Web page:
Jordan, a key U.S. ally in the Middle East in the war on terror, is set to lose hundreds of millions of dollars per year buying electricity from a Chinese-owned energy company at an obsolete power plant, The Associated Press reported Wednesday.
Jordanian energy firm Attarat Power Company in 2012 proposed a power plant to supply roughly 15% of the nation’s electricity needs, fueled by the recently discovered large concentration of shale oil in the country, but the project proved more challenging than anticipated and was on the rocks before it was saved by a $1.6 billion loan from China’s state-owned Guangdong Energy Group in 2017, the AP reported. Under the terms of the deal, a part of China’s Belt and Road initiative (BRI), Guangdong additionally purchased a roughly 45% stake in Attarat, and left Jordan on the hook for a roughly $8.4 billion bill to buy energy from the Attarat facility over the next 30 years.
Jordan’s Ministry of Energy is currently contesting the terms of the project — which the government projects will cost $280 million per year, necessitating a 17% surge in the price of electricity for Jordanian consumers — “on the grounds of gross unfairness” in the International Chamber of Commerce, the AP reported. The project is no longer considered necessary for Jordan’s energy security, thanks to the development of other projects and deals made since the plant was first proposed.
The U.S. considers Jordan a “committed partner on counterterrorism” and credits the kingdom as a “regional leader” in the fight against ISIS, in which it played an “important role” limiting the territorial control of the terrorist group, according to the State Department’s Bureau of Counterterrorism. America is the Middle Eastern nation’s largest single financier, having given more than $1.65 billion in aid to the kingdom in the fiscal year 2021, $425 million of which was military funding, the State Department reported.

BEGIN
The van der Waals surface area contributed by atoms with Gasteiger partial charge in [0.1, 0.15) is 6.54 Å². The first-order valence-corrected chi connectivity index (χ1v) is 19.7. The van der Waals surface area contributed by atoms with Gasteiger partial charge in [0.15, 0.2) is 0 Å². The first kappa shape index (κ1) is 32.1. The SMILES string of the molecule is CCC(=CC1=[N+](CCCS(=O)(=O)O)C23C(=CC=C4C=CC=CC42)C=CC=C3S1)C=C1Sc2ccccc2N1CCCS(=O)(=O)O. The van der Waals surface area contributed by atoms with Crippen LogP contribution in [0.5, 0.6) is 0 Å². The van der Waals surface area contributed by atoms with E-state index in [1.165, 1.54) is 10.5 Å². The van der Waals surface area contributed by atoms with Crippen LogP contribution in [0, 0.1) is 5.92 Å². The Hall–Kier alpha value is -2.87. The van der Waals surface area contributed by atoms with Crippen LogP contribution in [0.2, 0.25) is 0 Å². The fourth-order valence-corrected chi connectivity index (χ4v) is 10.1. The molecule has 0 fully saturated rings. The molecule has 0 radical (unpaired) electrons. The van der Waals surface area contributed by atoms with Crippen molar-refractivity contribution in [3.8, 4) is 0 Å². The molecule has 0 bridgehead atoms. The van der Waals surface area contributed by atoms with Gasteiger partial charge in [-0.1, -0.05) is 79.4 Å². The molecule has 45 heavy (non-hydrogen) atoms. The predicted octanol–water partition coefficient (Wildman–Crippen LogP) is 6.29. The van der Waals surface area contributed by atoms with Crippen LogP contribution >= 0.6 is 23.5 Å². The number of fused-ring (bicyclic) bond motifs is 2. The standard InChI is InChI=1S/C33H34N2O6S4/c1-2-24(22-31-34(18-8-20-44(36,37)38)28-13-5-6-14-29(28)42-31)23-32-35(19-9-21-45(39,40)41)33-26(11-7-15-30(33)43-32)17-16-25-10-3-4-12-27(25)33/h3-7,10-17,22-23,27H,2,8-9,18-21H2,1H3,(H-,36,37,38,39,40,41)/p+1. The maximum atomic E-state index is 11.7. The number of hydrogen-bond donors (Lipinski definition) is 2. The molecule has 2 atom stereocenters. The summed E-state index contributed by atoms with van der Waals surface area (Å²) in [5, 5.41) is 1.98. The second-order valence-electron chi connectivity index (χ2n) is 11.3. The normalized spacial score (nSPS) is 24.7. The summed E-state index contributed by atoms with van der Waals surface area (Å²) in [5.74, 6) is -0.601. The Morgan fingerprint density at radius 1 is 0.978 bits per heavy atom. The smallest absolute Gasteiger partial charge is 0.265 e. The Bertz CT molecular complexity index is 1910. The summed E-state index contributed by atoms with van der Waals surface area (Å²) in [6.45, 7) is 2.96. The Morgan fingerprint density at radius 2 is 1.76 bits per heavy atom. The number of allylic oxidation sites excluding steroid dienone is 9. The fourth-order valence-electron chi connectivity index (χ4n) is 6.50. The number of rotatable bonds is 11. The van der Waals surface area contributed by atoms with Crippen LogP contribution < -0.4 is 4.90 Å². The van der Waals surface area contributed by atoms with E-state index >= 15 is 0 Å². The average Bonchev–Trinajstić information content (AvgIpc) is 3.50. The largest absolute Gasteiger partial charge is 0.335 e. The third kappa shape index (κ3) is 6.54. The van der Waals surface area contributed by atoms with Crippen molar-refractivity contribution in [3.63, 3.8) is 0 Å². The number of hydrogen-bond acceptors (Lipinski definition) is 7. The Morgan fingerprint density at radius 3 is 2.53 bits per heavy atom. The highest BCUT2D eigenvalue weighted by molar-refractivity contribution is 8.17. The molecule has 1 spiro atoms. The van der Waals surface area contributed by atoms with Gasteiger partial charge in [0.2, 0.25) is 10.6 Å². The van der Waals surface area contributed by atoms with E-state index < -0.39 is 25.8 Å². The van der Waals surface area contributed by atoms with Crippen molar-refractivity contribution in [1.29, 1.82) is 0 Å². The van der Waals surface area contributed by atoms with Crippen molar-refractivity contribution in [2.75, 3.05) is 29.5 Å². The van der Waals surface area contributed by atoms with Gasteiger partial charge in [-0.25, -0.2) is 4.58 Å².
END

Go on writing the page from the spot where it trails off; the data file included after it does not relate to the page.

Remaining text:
The U.S. has designated Jordan as a major non-NATO ally since 1996, and the two countries have collaborated on a host of issues ranging from Israel-Palestine relations, COVID-19 response and support for Syrian refugees, according to the U.S. State Department.
China’s willingness to offer large loans to smaller countries to construct infrastructure projects has been criticized by U.S. officials as a “debt trap,” according to the AP. In the past 13 years, China has bailed out almost two dozen countries after selling them high-interest loans to develop projects as part of the BRI.
Countries in financial distress held just 5% of Chinese loans in 2010 when the BRI was rolled out, but that number had soared to 60% by 2022. The initiative has been criticized by Western nations for issuing predatory loans that leave low-income countries dependent on China.
“Attarat is a representation of what the Belt and Road Initiative was and has become,” Jesse Marks, a nonresident fellow at U.S.-based foreign affairs think tank Stimson Center, told the AP.
The Jordanian Ministry of Energy, Chinese Ministry of Foreign Affairs and U.S. State Department did not immediately respond to a Daily Caller News Foundation request for comment.
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